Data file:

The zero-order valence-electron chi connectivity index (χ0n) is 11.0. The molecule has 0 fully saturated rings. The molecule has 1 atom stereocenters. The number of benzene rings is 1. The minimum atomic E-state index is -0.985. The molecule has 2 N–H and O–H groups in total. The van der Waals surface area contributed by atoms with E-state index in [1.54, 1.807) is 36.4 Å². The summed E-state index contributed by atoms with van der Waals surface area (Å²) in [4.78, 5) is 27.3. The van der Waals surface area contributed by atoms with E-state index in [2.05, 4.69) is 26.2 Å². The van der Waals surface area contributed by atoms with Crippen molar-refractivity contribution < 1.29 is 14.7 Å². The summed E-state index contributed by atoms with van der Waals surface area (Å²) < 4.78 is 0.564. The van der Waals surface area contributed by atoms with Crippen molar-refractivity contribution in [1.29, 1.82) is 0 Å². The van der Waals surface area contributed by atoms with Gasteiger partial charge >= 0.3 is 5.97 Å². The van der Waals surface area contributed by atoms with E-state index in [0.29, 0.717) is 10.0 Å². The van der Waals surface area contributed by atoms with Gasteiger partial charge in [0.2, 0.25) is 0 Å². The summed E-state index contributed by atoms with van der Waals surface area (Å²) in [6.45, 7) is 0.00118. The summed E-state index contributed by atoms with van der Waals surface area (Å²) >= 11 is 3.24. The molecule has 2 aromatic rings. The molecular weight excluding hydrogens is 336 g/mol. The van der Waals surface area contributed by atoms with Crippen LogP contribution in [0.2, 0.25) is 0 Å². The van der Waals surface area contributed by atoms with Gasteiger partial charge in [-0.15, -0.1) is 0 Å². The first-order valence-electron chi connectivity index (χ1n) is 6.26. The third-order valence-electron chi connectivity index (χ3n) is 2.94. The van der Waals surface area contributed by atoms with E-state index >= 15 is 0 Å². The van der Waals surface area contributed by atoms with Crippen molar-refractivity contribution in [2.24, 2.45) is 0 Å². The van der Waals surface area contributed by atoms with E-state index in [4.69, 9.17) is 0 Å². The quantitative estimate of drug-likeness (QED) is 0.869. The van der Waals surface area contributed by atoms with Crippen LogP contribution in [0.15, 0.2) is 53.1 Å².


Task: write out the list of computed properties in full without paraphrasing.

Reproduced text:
The zero-order valence-electron chi connectivity index (χ0n) is 11.0. The molecule has 0 fully saturated rings. The molecule has 1 atom stereocenters. The number of benzene rings is 1. The minimum atomic E-state index is -0.985. The molecule has 2 N–H and O–H groups in total. The van der Waals surface area contributed by atoms with E-state index in [1.54, 1.807) is 36.4 Å². The summed E-state index contributed by atoms with van der Waals surface area (Å²) in [4.78, 5) is 27.3. The van der Waals surface area contributed by atoms with E-state index in [2.05, 4.69) is 26.2 Å². The van der Waals surface area contributed by atoms with Crippen molar-refractivity contribution < 1.29 is 14.7 Å². The summed E-state index contributed by atoms with van der Waals surface area (Å²) < 4.78 is 0.564. The van der Waals surface area contributed by atoms with Crippen molar-refractivity contribution in [1.29, 1.82) is 0 Å². The van der Waals surface area contributed by atoms with Gasteiger partial charge >= 0.3 is 5.97 Å². The van der Waals surface area contributed by atoms with E-state index in [0.29, 0.717) is 10.0 Å². The van der Waals surface area contributed by atoms with Gasteiger partial charge in [0.2, 0.25) is 0 Å². The summed E-state index contributed by atoms with van der Waals surface area (Å²) in [6.45, 7) is 0.00118. The summed E-state index contributed by atoms with van der Waals surface area (Å²) >= 11 is 3.24. The molecule has 2 aromatic rings. The molecular weight excluding hydrogens is 336 g/mol. The van der Waals surface area contributed by atoms with Crippen LogP contribution in [0.2, 0.25) is 0 Å². The van der Waals surface area contributed by atoms with Gasteiger partial charge in [-0.15, -0.1) is 0 Å². The first-order valence-electron chi connectivity index (χ1n) is 6.26. The third-order valence-electron chi connectivity index (χ3n) is 2.94. The van der Waals surface area contributed by atoms with E-state index >= 15 is 0 Å². The van der Waals surface area contributed by atoms with Crippen molar-refractivity contribution in [2.24, 2.45) is 0 Å². The van der Waals surface area contributed by atoms with E-state index in [4.69, 9.17) is 0 Å². The quantitative estimate of drug-likeness (QED) is 0.869. The van der Waals surface area contributed by atoms with Crippen LogP contribution in [0.15, 0.2) is 53.1 Å².